Wallow Fire Starters Ordered To Pay Victims $3.7 Million
A judge ordered the young men who started the largest wildfire in Arizona’s history to pay $3.7 million in restitution.
The Wallow Fire burned 840 square miles in Arizona and New Mexico.
Caleb Malboeuf and David Malboeuf, who are cousins, pleaded guilty to charges that they accidentally started the Wallow Fire the summer of 2011, when they left a smoldering campfire.
The judge said the uninsured will get paid first. They are owed about $300,000. Insurance companies made claims exceeding $3 million. Prosecutor Patrick Schneider said arriving at a dollar amount is difficult for the homeowners who experienced such great loss.
"I think it’s a real artificial process to assign dollar figures to people’s loss," Schneider said. "I mean, how do you value memories and vistas and retirement properties it’s really tough to assign a dollar amount."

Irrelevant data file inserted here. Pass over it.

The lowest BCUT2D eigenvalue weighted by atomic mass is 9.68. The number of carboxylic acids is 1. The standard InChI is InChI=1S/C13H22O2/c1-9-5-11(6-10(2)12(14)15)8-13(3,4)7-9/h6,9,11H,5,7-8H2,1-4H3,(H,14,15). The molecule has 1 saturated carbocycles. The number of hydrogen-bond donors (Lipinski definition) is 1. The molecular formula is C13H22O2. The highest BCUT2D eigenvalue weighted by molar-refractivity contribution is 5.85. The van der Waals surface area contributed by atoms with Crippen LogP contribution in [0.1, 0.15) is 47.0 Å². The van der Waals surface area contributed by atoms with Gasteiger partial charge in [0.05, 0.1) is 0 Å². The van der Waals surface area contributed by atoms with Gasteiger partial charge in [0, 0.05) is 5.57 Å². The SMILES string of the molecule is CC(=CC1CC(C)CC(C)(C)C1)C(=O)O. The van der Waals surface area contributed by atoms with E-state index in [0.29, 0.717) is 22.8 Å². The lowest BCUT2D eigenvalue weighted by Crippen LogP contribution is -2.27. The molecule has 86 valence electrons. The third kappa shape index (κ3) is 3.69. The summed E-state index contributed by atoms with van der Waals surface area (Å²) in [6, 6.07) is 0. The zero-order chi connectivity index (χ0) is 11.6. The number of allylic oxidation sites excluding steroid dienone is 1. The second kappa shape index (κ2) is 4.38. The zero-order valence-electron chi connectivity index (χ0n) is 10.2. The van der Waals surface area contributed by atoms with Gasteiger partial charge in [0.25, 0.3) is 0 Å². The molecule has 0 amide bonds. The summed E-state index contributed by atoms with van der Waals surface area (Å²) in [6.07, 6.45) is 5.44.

David Derickson, Caleb Malboeuf’s attorney, said his client, a contractor, would be able to make $500 monthly payments.
"The chance of it being paid off in full are unlikely," Derickson said.
U.S. Magistrate Mark Aspey will lay out a monthly payment plan next week.
Meanwhile, the U.S. Forest Service has agreed not to seek repayment for the $79 million it cost to fight the fire, but could initiate a civil action. The San Carlos Apache Tribe, the White Mountain Apache Tribe and the state of Arizona will not receive restitution.